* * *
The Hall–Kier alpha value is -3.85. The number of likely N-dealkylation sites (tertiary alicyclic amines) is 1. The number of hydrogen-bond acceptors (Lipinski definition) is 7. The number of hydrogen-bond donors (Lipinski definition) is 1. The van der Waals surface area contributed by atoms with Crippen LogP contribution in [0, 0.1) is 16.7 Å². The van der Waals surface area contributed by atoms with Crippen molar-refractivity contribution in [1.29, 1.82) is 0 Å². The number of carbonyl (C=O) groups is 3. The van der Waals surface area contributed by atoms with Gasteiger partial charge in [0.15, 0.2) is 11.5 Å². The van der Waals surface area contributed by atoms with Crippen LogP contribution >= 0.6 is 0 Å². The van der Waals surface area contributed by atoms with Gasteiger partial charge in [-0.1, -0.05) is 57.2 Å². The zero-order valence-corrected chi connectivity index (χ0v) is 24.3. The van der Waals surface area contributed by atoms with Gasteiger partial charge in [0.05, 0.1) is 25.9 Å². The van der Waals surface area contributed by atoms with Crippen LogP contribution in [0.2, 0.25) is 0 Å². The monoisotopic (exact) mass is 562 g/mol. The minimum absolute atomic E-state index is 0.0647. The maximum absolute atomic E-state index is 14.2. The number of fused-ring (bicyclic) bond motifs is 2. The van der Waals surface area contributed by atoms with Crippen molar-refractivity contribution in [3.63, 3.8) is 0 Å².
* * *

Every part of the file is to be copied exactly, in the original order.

The Hall–Kier alpha value is -3.85. The number of likely N-dealkylation sites (tertiary alicyclic amines) is 1. The number of hydrogen-bond acceptors (Lipinski definition) is 7. The number of hydrogen-bond donors (Lipinski definition) is 1. The van der Waals surface area contributed by atoms with Crippen LogP contribution in [0, 0.1) is 16.7 Å². The van der Waals surface area contributed by atoms with Crippen molar-refractivity contribution in [1.29, 1.82) is 0 Å². The number of carbonyl (C=O) groups is 3. The van der Waals surface area contributed by atoms with Gasteiger partial charge in [0.15, 0.2) is 11.5 Å². The van der Waals surface area contributed by atoms with Crippen LogP contribution >= 0.6 is 0 Å². The van der Waals surface area contributed by atoms with Gasteiger partial charge in [-0.1, -0.05) is 57.2 Å². The zero-order valence-corrected chi connectivity index (χ0v) is 24.3. The van der Waals surface area contributed by atoms with Gasteiger partial charge in [0.05, 0.1) is 25.9 Å². The van der Waals surface area contributed by atoms with Crippen LogP contribution in [0.2, 0.25) is 0 Å². The monoisotopic (exact) mass is 562 g/mol. The minimum absolute atomic E-state index is 0.0647. The maximum absolute atomic E-state index is 14.2. The number of fused-ring (bicyclic) bond motifs is 2. The van der Waals surface area contributed by atoms with Crippen molar-refractivity contribution in [3.63, 3.8) is 0 Å².